Wednesday 17 October 2018

Chatham House rules

The Minister of Xxxxxx, Aaaaaaa Bbbbbbb, was invited to address the student Law Society at The Institute on Monday. That's quite a coup, and it's just a couple of weeks since our Taoiseach Leo Varadkar was making a progress through our halls. I cut short my 3 hour research supervision class so that we could all go and get some informed opinion direct from the horse's cabinet member's mouth. I don't think any of my students came across campus to hear the Minister and the lecture theatre was only about half full - mostly with Law Students. In his introduction the neatly besuited young president of the Law Society quickly revealed how the coup was achieved: he and Bbbbbbb both hail from Mmmmmmm Co Lllllll. Next April we are hosting Environ2019, the national environmental science conference and are scrabbling about to get a key-note speaker to address both the envirnoraks and the public on climate change.  Names like Mary Robinson and Al Gore are being bandied about but it's not going to happen unless somebody drinks in the same pub OR we can find $50,000 for an 'honorarium'.

At the beginning of his short talk the minister announced that the meeting would be held under Chatham House Rules without troubling to explain what that meant. These are rules of engagement for public discourse on controversial matters. "When a meeting is held under the Chatham House Rule, participants are free to use the information received, but neither the identity nor the affiliation of the speaker, nor that of any other participant, may be revealed". The were first used in 1927 at the London headquarters of the Royal Institute of International Affairs, and are widely implemented (and have been translated into multiple languages) to allow freer exchange of ideas. Because there are no  imposable sanctions the rules has considerable moral force and allow participants to open up and say what they really think rather than reading the party line from a heavily vetted script.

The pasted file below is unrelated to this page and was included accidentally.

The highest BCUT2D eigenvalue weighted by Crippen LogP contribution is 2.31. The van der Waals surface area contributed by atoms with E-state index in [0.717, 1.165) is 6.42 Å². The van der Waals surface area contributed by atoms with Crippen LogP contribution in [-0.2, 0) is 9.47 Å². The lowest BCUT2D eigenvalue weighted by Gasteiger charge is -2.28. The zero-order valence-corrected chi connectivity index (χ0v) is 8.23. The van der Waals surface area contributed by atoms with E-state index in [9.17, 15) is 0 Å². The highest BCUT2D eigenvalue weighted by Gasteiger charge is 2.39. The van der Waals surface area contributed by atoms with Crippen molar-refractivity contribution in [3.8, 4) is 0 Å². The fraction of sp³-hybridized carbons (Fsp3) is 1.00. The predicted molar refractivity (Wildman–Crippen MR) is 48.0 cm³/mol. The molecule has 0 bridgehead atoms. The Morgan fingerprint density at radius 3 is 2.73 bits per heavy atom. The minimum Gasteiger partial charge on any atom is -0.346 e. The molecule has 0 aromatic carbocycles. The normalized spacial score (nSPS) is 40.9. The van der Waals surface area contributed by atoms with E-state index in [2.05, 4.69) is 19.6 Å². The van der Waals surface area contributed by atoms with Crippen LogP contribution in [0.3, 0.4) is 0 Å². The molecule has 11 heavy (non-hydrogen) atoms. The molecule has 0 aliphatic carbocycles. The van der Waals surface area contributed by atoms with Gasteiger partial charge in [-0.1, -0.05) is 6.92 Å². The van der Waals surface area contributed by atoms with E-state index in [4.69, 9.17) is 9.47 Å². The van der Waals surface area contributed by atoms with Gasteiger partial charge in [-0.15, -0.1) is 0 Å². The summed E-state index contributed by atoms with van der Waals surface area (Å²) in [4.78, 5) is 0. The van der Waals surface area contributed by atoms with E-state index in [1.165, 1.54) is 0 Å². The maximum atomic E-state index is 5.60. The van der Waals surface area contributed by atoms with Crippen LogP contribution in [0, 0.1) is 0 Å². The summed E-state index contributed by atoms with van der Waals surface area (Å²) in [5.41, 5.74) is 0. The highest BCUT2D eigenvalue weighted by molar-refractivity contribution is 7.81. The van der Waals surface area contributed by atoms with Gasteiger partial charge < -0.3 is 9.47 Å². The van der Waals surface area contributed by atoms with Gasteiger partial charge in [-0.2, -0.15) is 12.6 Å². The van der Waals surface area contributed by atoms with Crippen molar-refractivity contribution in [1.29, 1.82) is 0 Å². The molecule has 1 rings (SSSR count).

Although my moral compass is quite wobbly, and although I feel the rule was imposed without informed consent, I won't therefore report on anything that the minister or any other participant had to say, except to acknowledge that I was neither shocked nor surprised by any of it. It won't, for example, put me in a stronger position to bet on when the next general election will be held.

Outside in the concourse, I was able to catch a techie job fair at which a number of engineering companies were handing out logo-imprinted stuff and brochures to recruit our brightest and best students to work for them. I found one of my colleagues working through the coffee and croissants which were surely laid out for the delegates rather than us. He sourly remarked that Ryanair was handing out pens to prospects but they didn't give them (or uniforms or work-shoes) out to employees. So I went to snag one [L] for The Boy, whose second job out of school was working for Ryanair [prev] as a GHA - ground handling agent. The yellow fob is a) a floating keyring doubling as b) a stress ball. I already have a stress ball from Griffith College which I use to therapise my wonky thumb joints while driving. And the cup? It's a Eco Bamboo Fiber Cup made in China and meant to save the planet be being fully biodegradable -
bamboo + corn-meal + 'resin = biodegradable
except the silicone lid and insulating sleeve which emphatically are not biodegradable.

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